A couple years ago, I was prepping for a friend's wedding when I noticed the groom and his groomsmen clustered around a smartphone. Can you guess why? They had realized that no one in the group knew how to tie a bowtie, and were watching an instructional video on YouTube. Yesterday I got an email from Noah B. wanting to know how to use the 1980's rock polisher he found at a garage sale (he helpfully attached a picture). Guess what I did! Searched on YouTube, found a relevant Mr. Wizard episode, and sent the link to Noah. Not to take away from the benefits of a live teacher, but these days almost anything worth learning has already been videotaped and posted online somewhere...and that includes many helpful videos for teachers! Although you can't ask the video questions, you can stop and rewind the video as many times as you like without feeling self-conscious, And if you want to be uber-geeky about it, you can watch the video on one device while trying it out on another device. My favorite blogger Richard Byrne recently posted his YouTube playlist of google tutorials - all 57 of them! I've culled through them and found three that you might find helpful, somewhat in order of complexity.
How to Create a Contact Group for Gmail - every teacher should set a parent contact group at the beginning of the year - it makes it so easy and quick to sent out announcements and attachments to your parents. You may have done this, but if you only do it once a year, it's nice to get a refresher!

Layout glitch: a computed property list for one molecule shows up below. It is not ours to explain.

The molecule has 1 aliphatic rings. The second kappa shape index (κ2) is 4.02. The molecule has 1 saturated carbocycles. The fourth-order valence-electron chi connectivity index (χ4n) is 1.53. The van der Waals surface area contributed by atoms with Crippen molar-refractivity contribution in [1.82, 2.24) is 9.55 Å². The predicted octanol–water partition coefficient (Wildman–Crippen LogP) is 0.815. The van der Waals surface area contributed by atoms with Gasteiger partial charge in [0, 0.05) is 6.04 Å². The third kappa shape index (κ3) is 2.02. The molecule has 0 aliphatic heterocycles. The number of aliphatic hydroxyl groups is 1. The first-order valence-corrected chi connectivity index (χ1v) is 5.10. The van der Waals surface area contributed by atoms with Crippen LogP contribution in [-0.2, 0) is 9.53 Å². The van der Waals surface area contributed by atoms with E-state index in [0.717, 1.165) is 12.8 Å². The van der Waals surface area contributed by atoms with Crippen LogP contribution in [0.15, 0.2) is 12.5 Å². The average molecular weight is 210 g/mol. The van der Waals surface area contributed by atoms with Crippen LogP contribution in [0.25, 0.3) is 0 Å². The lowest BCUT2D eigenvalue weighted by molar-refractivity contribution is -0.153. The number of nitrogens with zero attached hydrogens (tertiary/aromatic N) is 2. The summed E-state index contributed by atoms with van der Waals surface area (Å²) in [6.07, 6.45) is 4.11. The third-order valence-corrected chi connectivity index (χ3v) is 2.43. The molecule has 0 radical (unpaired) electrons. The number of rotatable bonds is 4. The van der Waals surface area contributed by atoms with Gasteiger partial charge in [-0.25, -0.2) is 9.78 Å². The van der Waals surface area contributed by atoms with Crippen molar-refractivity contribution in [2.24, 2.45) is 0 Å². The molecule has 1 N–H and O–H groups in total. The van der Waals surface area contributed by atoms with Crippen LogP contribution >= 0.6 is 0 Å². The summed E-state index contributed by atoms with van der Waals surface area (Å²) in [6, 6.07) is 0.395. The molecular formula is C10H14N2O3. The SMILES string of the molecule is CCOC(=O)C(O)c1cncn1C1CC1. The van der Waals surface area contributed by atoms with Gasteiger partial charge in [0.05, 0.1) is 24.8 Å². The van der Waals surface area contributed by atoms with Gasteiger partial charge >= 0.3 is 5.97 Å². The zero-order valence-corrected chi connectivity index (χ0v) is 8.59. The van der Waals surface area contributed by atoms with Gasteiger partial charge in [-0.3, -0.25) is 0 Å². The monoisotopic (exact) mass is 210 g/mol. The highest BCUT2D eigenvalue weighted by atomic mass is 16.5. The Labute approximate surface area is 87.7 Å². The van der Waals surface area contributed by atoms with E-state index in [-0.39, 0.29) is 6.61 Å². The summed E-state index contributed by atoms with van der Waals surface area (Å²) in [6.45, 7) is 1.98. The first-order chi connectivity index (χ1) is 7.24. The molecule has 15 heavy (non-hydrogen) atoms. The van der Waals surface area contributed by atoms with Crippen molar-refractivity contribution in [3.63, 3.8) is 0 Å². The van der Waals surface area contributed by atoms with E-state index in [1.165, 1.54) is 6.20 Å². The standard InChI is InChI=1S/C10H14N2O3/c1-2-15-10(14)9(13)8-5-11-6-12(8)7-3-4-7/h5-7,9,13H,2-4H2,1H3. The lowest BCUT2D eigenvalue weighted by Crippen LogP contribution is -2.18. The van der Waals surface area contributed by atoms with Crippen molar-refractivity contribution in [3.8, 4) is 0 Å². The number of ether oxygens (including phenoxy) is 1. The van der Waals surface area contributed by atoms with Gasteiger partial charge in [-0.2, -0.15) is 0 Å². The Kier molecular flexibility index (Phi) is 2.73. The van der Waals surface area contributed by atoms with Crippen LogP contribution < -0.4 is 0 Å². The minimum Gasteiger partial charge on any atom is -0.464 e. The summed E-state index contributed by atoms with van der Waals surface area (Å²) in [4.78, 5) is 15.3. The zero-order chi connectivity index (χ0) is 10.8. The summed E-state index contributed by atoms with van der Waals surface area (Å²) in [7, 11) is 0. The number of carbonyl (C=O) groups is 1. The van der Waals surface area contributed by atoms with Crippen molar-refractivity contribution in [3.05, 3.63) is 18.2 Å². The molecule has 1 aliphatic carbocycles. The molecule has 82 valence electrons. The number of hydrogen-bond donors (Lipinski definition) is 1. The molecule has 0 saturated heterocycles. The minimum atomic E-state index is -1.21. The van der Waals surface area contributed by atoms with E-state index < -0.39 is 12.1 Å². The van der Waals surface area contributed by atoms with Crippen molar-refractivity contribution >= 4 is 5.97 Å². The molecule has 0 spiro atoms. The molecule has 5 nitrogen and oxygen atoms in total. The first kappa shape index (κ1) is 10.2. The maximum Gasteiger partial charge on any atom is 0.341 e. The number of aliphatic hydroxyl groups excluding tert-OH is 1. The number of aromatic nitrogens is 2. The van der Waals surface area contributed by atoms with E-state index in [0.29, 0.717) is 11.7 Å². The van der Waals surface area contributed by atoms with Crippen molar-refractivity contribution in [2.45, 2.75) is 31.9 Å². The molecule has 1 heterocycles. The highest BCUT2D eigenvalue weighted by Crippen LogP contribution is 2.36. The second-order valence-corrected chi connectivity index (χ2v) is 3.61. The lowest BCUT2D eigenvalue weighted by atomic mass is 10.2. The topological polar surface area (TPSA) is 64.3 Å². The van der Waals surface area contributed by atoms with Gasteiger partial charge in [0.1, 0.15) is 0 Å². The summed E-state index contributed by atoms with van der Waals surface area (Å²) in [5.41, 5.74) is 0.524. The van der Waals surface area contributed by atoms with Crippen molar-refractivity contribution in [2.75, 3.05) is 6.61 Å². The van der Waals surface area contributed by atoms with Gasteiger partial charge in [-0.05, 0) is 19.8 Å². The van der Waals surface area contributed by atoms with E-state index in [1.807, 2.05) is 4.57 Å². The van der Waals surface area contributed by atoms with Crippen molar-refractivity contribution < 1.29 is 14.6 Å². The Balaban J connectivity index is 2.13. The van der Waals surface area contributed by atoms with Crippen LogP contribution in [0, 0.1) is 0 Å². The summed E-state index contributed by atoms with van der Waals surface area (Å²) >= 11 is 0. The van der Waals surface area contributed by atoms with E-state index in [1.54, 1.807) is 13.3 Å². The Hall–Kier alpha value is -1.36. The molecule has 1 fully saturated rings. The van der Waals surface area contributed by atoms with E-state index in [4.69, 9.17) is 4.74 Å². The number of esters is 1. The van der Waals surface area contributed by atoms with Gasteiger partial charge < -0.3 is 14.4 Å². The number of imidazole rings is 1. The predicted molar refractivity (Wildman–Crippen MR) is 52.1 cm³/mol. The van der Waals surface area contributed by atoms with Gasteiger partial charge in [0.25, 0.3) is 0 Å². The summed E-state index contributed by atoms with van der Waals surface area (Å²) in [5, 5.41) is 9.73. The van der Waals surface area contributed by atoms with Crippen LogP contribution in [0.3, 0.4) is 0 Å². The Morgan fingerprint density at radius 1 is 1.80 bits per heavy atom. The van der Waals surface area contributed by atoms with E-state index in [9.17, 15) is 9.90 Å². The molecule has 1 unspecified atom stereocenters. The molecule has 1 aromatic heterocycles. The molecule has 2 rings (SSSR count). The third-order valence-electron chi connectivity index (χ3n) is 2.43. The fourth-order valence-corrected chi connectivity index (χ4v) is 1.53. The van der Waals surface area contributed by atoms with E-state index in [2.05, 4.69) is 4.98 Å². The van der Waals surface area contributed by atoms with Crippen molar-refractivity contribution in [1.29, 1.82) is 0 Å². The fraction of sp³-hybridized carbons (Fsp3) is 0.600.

How to use Docx (i.e. Word) files in Google Drive - documents that you (or someone else) has created in Word can easily be converted into a google doc.
How to add files and folders to a google site - You can create a page on your teacher website that contains the files you might want parents and/or students to access - for example your class list contact info, your back-to-school night packet, or a reading response form.
Group Reading with Google Docs You can share a google doc with students (a news article that you've copied and pasted, a text, a writing model, a piece of student writing) and invite them to add comments on the article as they read it.